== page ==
245. Minutes of Washington Special Actions Group Meeting1


  • Vietnam Evacuation


  • Chairman
  • Henry A. Kissinger
  • State
  • Robert Ingersoll
  • Philip Habib
  • Robert Miller
  • Amb. L. Dean Brown
  • Defense
  • Robert Ellsworth
  • Amos Jordan
  • Morton Abramowitz
  • JCS
  • Gen. George S. Brown
  • Lt. Gen. John W. Pauly
  • CIA
  • William Colby
  • Ted Shackley
  • William Christison
  • NSC Staff
  • LTG Brent Scowcroft
  • W. R. Smyser
  • Col. Clinton Granger
  • William Stearman
  • James Barnum

Secretary Kissinger: I’ll give you one more chance, Bill (Mr. Colby). Can’t you do a flanking movement or something, George (Gen. Brown)?

Mr. Colby began to brief from the attached text.2

Secretary Kissinger: What has happened to Tay Ninh? Isn’t that the provincial capital we were going to hold at all costs?

Mr. Christison: It’s all but lost. There is one regiment still there, however.

Mr. Colby continued to brief.

Secretary Kissinger: What do you mean, rebuilt? They never fought, did they? (Referring to a statement in the briefing that the city of Bien Hoa will now be defended by only two newly-rebuilt marine brigades.)

Mr. Colby: Yes, that’s right. They are being reconstituted from other elements. (Continued to brief.)

[Page 861]

Secretary Kissinger: Yesterday you said that Vietnam would collapse in two to ten days. Now you are saying two days. What do you mean?

Mr. Colby: The point is that Vietnam could collapse in one or two days—ten days at the outside. In the best case situation, it would take three weeks. (Continued to brief.)

Secretary Kissinger: What’s Thieu going to talk about? (In reference to the report that President Thieu plans to give a speech within the next week.)

Mr. Colby: That he will fight to the end and blame the U.S. for the fall of Vietnam. It could have the bitterness of Sirik Matak’s speech (following the collapse of Cambodia). (Finished his briefing.)

Mr. Smyser: Is Route 4 still open?

Mr. Christison: The information in the briefing is based on information as of this morning in a conversation with our people in Saigon. It could well be that the situation is worse now. Route 4 could be closed, but we just don’t have that information at this point.

Secretary Kissinger: What would Thieu hope to gain from his address?

Mr. Colby: U.S. support. You know, he’s in another world these days—quite irrational.

Mr. Shackley: He’s been in a state of shock ever since the withdrawal. He’s a slow, methodical person, and things are unfolding faster than he is able to comprehend them.

Mr. Habib: The problem is that his speech could whip up a lot of anti-US feeling, just the thing we are worried about.

Secretary Kissinger: Bob, (Mr. Ellsworth) do you have anything? I don’t think we need to make any decisions today. I just wanted to get us all together, and I think we should meet every day. Dean (Amb. Brown), where do we stand on the parole question?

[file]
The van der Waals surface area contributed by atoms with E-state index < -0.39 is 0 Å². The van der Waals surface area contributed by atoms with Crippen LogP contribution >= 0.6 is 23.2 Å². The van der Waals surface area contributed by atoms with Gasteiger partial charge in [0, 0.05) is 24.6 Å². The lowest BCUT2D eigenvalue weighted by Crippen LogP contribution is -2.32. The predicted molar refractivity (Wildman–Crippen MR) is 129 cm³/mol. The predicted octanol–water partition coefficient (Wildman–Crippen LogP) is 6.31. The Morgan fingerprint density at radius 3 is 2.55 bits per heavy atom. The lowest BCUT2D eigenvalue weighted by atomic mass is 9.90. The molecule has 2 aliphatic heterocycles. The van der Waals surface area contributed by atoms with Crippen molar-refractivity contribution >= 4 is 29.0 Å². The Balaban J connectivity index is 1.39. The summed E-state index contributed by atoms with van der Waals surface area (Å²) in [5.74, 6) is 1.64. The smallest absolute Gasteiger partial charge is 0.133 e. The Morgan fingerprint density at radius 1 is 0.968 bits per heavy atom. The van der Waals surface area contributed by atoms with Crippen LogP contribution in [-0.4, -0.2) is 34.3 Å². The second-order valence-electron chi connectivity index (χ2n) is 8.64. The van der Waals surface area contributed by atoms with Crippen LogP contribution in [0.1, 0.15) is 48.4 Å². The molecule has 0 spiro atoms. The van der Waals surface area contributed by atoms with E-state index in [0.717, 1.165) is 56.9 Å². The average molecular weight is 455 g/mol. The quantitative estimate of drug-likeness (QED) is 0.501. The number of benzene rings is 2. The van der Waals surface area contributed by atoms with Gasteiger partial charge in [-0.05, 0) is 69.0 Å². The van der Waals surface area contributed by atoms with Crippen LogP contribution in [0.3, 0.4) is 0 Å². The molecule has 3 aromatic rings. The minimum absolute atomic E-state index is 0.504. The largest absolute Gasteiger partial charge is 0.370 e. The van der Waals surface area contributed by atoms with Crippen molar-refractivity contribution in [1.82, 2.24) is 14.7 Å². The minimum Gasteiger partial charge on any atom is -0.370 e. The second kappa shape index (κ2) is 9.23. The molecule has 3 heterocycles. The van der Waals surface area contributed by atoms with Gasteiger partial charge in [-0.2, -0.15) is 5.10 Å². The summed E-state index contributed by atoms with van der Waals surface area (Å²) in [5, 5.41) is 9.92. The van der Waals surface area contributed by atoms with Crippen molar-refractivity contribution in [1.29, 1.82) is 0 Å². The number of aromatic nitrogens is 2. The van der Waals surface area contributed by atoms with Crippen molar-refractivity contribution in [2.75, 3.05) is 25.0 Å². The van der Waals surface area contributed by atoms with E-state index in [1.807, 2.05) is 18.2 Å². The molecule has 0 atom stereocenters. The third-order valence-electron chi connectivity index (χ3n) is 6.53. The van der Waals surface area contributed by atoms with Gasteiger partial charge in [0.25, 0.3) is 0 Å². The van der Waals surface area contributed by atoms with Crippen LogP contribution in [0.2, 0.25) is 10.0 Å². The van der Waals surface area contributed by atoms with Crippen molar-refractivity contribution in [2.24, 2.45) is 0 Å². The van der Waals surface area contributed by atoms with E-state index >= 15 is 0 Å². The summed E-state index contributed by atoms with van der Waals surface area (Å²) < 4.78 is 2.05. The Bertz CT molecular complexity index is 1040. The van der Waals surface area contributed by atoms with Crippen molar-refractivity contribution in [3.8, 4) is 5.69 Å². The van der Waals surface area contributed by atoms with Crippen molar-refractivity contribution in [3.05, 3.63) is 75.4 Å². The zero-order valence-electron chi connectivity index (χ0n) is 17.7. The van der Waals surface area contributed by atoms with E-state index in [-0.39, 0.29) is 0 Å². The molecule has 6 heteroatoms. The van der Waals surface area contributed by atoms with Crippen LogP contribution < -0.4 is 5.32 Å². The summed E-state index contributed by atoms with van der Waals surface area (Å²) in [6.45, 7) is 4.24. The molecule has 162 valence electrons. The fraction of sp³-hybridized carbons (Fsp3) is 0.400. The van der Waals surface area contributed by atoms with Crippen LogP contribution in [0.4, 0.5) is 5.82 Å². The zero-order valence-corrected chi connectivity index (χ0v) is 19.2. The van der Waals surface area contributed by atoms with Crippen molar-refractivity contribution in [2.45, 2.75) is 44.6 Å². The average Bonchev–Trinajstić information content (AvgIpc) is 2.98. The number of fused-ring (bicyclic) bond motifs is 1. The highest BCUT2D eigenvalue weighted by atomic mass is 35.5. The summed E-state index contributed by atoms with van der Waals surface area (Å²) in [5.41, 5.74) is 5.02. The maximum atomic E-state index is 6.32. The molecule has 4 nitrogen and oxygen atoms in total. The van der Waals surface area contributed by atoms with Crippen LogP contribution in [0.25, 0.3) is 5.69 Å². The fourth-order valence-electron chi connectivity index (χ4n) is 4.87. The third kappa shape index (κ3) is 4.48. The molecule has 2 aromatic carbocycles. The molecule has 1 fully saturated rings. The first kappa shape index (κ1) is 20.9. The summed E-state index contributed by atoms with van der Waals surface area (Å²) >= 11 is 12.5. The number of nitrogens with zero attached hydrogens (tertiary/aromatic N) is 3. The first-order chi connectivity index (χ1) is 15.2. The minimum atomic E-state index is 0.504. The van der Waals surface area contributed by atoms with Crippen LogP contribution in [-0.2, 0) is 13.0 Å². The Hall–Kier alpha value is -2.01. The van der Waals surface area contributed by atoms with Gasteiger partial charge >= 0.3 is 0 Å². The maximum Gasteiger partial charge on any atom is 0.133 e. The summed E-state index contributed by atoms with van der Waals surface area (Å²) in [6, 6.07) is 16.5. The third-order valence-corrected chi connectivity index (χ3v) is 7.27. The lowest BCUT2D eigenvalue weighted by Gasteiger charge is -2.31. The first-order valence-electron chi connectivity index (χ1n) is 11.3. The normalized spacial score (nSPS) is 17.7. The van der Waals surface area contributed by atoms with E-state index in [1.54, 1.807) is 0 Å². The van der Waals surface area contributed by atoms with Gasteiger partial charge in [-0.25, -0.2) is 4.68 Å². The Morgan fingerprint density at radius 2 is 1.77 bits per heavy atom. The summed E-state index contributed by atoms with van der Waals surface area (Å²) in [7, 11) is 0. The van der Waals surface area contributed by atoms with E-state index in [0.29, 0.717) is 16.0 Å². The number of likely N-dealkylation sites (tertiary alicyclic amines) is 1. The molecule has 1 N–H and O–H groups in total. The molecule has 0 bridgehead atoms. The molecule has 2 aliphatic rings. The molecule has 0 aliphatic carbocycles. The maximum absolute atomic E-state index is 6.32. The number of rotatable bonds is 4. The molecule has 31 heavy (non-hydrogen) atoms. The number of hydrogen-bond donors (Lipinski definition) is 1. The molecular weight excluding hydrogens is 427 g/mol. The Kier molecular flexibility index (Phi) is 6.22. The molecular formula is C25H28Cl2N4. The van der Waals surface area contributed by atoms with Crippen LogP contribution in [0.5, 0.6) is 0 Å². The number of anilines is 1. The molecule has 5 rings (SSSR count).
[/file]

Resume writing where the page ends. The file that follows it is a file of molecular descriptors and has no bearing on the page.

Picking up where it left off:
Amb. Brown: I think that tomorrow we will have to go forward with Congressional consultations on the high-risk Vietnamese. Some are moving out, but not enough.

Secretary Kissinger: What do you have to consult Congress about?

Amb. Brown: We have to consult with the Senate. The House is okay. This would be authority to pick up relatives and others without documentation. I think this is the key issue. If these people do start moving, we will have to go to Congress. It gets into a very grey area in terms of numbers. What I am worried about is whether it will screw up the aid bill.

Secretary Kissinger: The President has already asked for authority to evacuate civilians. What’s the problem?

[Page 862]

Mr. Habib: That was for the general category. We are talking now of high-risk Vietnamese. We have no parole authority for Vietnamese of the high-risk category.

Secretary Kissinger: Can we do it in a general way?

Mr. Habib: They (Congress) have asked for it in a specific way.

Amb. Brown: The problem is that the authority already granted does not include high-risk Vietnamese, and Congress wants us to consult with them on that.

Secretary Kissinger: Why?

Amb. Brown: They just want to know more.

Secretary Kissinger: I have no objections to general consultations with Congress. What I object to is creating the image of a mass evacuation out of Vietnam. Isn’t there some way to tell Congress, in general terms, about the different categories?

Mr. Ingersoll: The President has to give the Attorney General . . .

Secretary Kissinger: Goddamnit, he has! I was there when he gave him the authority.

Amb. Brown: The problem is that the minute General Chapman goes to consult, it will be all over the newspapers.

Secretary Kissinger: It depends on how we tell the committees. If we tell them we are starting to evacuate Vietnamese, there is going to be unshirted hell to pay.

Mr. Smyser: We’ve been consulting with them all along. What Congress wants is more details on the different categories.

Secretary Kissinger: We can still get them to the Philippines, can’t we?

Mr. Smyser: The trouble is that Clark Air Force Base is a sieve. There are stories out already about the influx into Clark.